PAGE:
True, America contributes to the problem, as the main buyer of the drugs sold by the traffickers, and the main seller of the guns with which they enforce their rule. But the only lasting solution to the crisis lies in ensuring the populations of Central America have a better life in their own countries. On this, at least, you might expect the parties to agree. But you'd be wrong.

At one level, the impasse reflects the deadlock on wider immigration reform. The presence of the children – many of them sent to stay with relatives while their cases grind though the courts – conjures up for many Republicans the dread A-word, or amnesty, reinforcing their belief that the best way of stopping illegal immigration is to build a Great Wall of America along the entire 2,000-mile border with Mexico.

In fact, the Senate did pass a comprehensive immigration bill in 2013, coupling tighter border controls with a path to citizenship for illegals already here. But the House of Representatives, where anti-immigration Tea Partiers largely call the shots, refuses to take it up.

Obama has asked Congress for $3.7bn to cope with the crisis, half to be spent on reinforcing border controls, and the rest on improving the system to handle those children who have made it to the US. The White House says it is ready to toughen, or even repeal, the 2008 act so that children can be sent home faster, giving the lie to the gangs' avaricious claims that $10,000 or so buys your child a new life in the promised land of El Norte. But that has merely raised the hackles of more liberal Democrats, who warn that to send the children back could be the equivalent of a death sentence.

Just maybe, this humanitarian mess could be the catalyst for broader reform of an immigration system described as an "insanity' by Bill Gates, Warren Buffett and Sheldon Adelson – three of the country's richest men – in a joint op-ed piece in The New York Times on Friday.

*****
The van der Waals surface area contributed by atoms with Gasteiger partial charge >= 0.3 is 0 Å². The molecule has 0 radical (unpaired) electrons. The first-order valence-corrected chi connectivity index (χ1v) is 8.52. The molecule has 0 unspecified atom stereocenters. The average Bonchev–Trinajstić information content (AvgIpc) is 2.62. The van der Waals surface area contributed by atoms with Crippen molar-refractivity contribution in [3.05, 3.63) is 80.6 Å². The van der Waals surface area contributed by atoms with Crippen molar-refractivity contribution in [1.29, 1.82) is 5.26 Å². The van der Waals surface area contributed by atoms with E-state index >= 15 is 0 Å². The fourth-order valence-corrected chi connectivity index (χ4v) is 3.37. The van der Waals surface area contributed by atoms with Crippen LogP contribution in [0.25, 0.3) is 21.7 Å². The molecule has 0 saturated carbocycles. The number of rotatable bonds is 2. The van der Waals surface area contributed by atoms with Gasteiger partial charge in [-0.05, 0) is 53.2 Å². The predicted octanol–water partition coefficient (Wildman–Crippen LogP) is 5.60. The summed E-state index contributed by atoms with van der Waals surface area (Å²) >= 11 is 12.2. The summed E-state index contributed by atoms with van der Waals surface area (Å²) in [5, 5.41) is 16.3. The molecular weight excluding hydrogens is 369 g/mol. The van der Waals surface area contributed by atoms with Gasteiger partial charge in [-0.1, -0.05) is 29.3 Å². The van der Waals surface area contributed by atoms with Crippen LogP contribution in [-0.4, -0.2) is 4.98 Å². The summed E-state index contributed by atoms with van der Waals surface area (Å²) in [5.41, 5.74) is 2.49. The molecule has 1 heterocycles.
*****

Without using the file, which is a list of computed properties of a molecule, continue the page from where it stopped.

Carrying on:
But such hopes ignore the total dysfunctionality of current American politics. True, Obama's style – that disdainful remoteness that can be so maddening – doesn't help. But the bulk of the blame lies with Republicans, whose only strategy is to blame the President for everything.

Some, absurdly, call for his impeachment; even John Boehner, the once pragmatic Speaker who is now hostage to the far right, mutters about suing Obama for exceeding his constitutional powers. Ted Cruz, that rabble-rouser of a Texas senator with an eye on a 2016 White House run, denounces "a disaster that is the direct consequence of President Obama's lawlessness". In fact the crisis has arisen precisely because Obama has followed the law, as laid down by the 2008 act.

The only consolation is that beyond the rhetoric, everyone has an incentive to do something. If they don't, the child refugee flood is set to reach 100,000 by year's end: grim news for a President whose polls ratings are already reeling – but also a reminder to voters of what they don't like about the Republicans, just in time for November's mid-term elections, and to every American of how far their country has veered from the lofty and generous ideals it preaches to others every day.